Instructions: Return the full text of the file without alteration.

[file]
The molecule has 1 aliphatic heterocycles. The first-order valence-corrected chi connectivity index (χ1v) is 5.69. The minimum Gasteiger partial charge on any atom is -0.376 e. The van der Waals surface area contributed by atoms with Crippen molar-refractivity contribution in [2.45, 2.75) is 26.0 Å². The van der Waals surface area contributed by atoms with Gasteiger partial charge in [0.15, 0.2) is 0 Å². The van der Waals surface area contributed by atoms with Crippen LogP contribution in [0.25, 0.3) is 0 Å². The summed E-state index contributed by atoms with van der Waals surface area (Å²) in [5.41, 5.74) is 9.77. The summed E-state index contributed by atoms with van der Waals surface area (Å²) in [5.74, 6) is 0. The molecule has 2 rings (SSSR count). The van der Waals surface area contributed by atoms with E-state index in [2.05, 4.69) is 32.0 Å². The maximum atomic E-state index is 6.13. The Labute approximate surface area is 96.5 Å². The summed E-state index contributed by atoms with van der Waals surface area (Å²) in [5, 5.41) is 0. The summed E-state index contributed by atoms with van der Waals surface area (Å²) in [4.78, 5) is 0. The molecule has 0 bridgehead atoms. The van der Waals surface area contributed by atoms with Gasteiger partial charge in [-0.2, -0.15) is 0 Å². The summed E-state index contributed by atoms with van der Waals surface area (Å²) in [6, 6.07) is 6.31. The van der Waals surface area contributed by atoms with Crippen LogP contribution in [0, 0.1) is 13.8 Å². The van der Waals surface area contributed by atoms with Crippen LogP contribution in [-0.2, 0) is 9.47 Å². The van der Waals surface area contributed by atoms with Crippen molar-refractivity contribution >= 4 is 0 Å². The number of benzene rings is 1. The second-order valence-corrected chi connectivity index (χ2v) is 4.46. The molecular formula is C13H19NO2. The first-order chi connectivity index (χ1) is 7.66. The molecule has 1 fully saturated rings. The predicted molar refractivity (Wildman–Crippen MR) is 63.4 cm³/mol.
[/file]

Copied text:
The molecule has 1 aliphatic heterocycles. The first-order valence-corrected chi connectivity index (χ1v) is 5.69. The minimum Gasteiger partial charge on any atom is -0.376 e. The van der Waals surface area contributed by atoms with Crippen molar-refractivity contribution in [2.45, 2.75) is 26.0 Å². The van der Waals surface area contributed by atoms with Gasteiger partial charge in [0.15, 0.2) is 0 Å². The van der Waals surface area contributed by atoms with Crippen LogP contribution in [0.25, 0.3) is 0 Å². The summed E-state index contributed by atoms with van der Waals surface area (Å²) in [5.41, 5.74) is 9.77. The summed E-state index contributed by atoms with van der Waals surface area (Å²) in [5.74, 6) is 0. The molecule has 2 rings (SSSR count). The van der Waals surface area contributed by atoms with E-state index in [2.05, 4.69) is 32.0 Å². The maximum atomic E-state index is 6.13. The Labute approximate surface area is 96.5 Å². The summed E-state index contributed by atoms with van der Waals surface area (Å²) in [5, 5.41) is 0. The summed E-state index contributed by atoms with van der Waals surface area (Å²) in [4.78, 5) is 0. The molecule has 0 bridgehead atoms. The van der Waals surface area contributed by atoms with Gasteiger partial charge in [-0.2, -0.15) is 0 Å². The summed E-state index contributed by atoms with van der Waals surface area (Å²) in [6, 6.07) is 6.31. The van der Waals surface area contributed by atoms with Crippen LogP contribution in [0, 0.1) is 13.8 Å². The van der Waals surface area contributed by atoms with Crippen LogP contribution in [-0.2, 0) is 9.47 Å². The van der Waals surface area contributed by atoms with Crippen molar-refractivity contribution >= 4 is 0 Å². The number of benzene rings is 1. The second-order valence-corrected chi connectivity index (χ2v) is 4.46. The molecular formula is C13H19NO2. The first-order chi connectivity index (χ1) is 7.66. The molecule has 1 fully saturated rings. The predicted molar refractivity (Wildman–Crippen MR) is 63.4 cm³/mol.